HIV: human immunodeficiency virus
AIDS: acquired immunodeficiency syndrome
Even though the number of AIDS-related deaths worldwide has dropped dramatically—by nearly 50 percent since 2005—1 million people still died from AIDS- related illnesses in 2016.
The number of annual new infections of HIV, the virus that causes AIDS, remains high. In the U.S., HIV is spread mainly by having sex or sharing injection drug equipment, such as needles, with someone who has HIV. HIV can also spread from a mother to her newborn during pregnancy, childbirth, or breastfeeding.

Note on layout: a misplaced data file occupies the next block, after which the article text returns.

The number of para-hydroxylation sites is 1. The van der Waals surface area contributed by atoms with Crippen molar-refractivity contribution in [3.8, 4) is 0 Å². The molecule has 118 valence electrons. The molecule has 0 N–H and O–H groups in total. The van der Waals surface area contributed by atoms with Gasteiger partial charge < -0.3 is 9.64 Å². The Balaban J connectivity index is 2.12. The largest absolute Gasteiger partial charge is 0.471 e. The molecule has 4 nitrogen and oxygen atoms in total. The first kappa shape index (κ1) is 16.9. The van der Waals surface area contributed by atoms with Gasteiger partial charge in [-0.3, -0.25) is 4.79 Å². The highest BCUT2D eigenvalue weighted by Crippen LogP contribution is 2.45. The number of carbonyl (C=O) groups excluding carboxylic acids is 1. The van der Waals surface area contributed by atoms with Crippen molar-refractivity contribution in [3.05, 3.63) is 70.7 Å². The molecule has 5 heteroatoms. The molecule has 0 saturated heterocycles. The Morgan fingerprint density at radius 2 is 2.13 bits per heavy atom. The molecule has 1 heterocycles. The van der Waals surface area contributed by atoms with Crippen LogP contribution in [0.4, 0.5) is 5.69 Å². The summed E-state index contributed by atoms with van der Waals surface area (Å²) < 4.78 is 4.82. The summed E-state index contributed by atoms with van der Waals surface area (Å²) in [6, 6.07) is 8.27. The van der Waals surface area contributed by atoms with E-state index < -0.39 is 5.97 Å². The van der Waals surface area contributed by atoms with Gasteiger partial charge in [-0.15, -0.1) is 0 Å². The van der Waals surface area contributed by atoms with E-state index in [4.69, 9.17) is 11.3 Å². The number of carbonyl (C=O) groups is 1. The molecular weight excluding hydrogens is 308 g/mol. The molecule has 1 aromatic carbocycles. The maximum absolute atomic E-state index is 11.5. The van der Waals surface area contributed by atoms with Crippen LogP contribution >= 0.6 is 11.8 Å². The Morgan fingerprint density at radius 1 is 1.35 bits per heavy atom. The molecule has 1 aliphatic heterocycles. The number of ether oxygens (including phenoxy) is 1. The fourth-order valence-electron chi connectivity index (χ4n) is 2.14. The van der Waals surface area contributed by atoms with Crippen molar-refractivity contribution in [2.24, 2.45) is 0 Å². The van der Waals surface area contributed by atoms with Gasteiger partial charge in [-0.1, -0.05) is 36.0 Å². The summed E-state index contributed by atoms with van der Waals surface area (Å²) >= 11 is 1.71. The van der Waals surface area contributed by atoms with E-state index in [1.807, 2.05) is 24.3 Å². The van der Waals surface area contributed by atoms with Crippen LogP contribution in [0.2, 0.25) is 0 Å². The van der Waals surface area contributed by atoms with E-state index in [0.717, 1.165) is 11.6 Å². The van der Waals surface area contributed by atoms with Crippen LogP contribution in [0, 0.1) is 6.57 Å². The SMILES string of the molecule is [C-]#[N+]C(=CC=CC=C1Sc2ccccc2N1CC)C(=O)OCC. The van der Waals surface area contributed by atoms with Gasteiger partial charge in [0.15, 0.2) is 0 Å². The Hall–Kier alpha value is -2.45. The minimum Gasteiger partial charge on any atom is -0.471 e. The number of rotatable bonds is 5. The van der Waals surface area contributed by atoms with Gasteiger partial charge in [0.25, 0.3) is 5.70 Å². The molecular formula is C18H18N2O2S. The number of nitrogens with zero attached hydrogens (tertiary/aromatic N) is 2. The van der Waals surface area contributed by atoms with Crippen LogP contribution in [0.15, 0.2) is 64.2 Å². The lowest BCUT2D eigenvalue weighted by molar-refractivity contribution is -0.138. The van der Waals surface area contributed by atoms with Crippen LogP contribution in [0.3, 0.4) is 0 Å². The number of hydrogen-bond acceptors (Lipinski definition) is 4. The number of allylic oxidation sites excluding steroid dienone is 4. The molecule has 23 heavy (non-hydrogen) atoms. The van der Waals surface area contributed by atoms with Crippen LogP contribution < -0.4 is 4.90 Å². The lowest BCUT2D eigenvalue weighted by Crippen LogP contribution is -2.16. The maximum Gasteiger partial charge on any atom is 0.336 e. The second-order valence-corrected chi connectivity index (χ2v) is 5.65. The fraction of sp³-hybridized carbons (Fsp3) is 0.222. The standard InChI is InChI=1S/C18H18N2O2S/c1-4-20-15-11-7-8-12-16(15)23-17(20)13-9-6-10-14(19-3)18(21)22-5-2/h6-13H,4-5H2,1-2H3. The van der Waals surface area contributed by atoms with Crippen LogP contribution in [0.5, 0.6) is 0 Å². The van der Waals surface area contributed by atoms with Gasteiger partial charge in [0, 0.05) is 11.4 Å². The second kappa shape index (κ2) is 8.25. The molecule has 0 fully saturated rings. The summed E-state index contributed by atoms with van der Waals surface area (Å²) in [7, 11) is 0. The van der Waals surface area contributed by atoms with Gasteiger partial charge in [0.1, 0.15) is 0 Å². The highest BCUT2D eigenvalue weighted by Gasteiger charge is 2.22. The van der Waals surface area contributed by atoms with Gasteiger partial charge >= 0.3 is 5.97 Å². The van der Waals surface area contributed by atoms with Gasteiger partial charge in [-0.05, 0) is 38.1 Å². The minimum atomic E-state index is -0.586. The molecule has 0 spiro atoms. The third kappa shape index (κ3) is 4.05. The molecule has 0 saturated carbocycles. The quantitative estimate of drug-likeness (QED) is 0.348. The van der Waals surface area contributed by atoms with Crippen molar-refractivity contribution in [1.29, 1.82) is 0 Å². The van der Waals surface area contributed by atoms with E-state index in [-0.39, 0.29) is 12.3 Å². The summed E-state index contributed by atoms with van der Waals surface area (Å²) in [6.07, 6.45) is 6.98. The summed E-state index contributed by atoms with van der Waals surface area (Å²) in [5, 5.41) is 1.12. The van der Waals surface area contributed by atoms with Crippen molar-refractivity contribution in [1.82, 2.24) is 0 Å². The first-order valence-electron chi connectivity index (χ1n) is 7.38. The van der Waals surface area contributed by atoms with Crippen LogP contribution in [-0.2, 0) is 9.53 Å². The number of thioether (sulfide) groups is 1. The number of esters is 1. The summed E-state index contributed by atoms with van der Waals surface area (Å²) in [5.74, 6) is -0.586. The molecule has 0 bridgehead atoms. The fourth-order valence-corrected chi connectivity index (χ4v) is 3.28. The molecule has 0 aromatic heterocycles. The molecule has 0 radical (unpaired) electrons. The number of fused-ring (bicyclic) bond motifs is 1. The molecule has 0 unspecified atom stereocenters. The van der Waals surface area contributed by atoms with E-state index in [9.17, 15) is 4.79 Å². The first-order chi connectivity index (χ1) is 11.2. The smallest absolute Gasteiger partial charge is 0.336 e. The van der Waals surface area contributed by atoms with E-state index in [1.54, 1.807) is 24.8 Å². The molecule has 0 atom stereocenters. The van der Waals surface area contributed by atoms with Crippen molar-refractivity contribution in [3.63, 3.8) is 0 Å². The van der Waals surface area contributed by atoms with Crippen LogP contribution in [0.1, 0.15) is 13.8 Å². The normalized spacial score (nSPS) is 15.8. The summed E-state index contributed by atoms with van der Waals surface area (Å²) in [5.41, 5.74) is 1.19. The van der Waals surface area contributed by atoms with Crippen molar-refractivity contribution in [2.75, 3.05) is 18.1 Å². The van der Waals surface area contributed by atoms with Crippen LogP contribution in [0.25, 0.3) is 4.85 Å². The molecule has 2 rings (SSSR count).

NIH and the National Institute of Allergy and Infectious Diseases (NIAID) are committed to better understanding HIV and developing new tools to prevent HIV, including a vaccine, developing more effective treatments for people living with HIV, and hopefully, finding a cure.
Nearly 37 million people around the world and 1.2 million people in the U.S. are living with HIV.
160,000 children around the globe became infected with HIV in 2016.
AIDS-related deaths have dropped by 48 percent globally since their peak in 2005.
13 percent of people with HIV in the U.S. do not know they have it.
HIV incidence remains high: 1.8 million new infections occurred worldwide in 2016.